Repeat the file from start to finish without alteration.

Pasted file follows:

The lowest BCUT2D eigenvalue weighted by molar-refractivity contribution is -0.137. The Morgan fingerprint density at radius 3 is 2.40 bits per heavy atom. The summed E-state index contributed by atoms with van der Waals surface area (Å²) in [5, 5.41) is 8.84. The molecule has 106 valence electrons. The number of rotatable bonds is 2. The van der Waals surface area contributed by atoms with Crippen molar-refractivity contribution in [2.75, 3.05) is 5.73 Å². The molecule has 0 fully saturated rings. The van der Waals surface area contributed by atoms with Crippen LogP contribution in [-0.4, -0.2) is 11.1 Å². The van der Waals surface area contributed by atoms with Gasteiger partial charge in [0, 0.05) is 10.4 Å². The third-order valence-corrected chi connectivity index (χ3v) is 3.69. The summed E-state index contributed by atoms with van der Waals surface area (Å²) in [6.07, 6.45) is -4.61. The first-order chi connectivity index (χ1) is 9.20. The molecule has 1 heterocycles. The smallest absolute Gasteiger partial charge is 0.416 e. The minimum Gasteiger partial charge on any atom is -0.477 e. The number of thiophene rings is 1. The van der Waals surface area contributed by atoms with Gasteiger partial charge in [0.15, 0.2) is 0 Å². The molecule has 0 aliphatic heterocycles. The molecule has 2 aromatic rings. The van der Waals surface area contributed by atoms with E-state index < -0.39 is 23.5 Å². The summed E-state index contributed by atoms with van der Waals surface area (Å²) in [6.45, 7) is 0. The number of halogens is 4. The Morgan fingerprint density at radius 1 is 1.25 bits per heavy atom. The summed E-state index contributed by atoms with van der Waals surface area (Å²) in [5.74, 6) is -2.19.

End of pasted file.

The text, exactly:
The lowest BCUT2D eigenvalue weighted by molar-refractivity contribution is -0.137. The Morgan fingerprint density at radius 3 is 2.40 bits per heavy atom. The summed E-state index contributed by atoms with van der Waals surface area (Å²) in [5, 5.41) is 8.84. The molecule has 106 valence electrons. The number of rotatable bonds is 2. The van der Waals surface area contributed by atoms with Crippen molar-refractivity contribution in [2.75, 3.05) is 5.73 Å². The molecule has 0 fully saturated rings. The van der Waals surface area contributed by atoms with Crippen LogP contribution in [-0.4, -0.2) is 11.1 Å². The van der Waals surface area contributed by atoms with Gasteiger partial charge in [0, 0.05) is 10.4 Å². The third-order valence-corrected chi connectivity index (χ3v) is 3.69. The summed E-state index contributed by atoms with van der Waals surface area (Å²) in [6.07, 6.45) is -4.61. The first-order chi connectivity index (χ1) is 9.20. The molecule has 1 heterocycles. The smallest absolute Gasteiger partial charge is 0.416 e. The minimum Gasteiger partial charge on any atom is -0.477 e. The number of thiophene rings is 1. The van der Waals surface area contributed by atoms with Gasteiger partial charge in [0.15, 0.2) is 0 Å². The molecule has 0 aliphatic heterocycles. The molecule has 2 aromatic rings. The van der Waals surface area contributed by atoms with E-state index < -0.39 is 23.5 Å². The summed E-state index contributed by atoms with van der Waals surface area (Å²) in [6.45, 7) is 0. The number of halogens is 4. The Morgan fingerprint density at radius 1 is 1.25 bits per heavy atom. The summed E-state index contributed by atoms with van der Waals surface area (Å²) in [5.74, 6) is -2.19.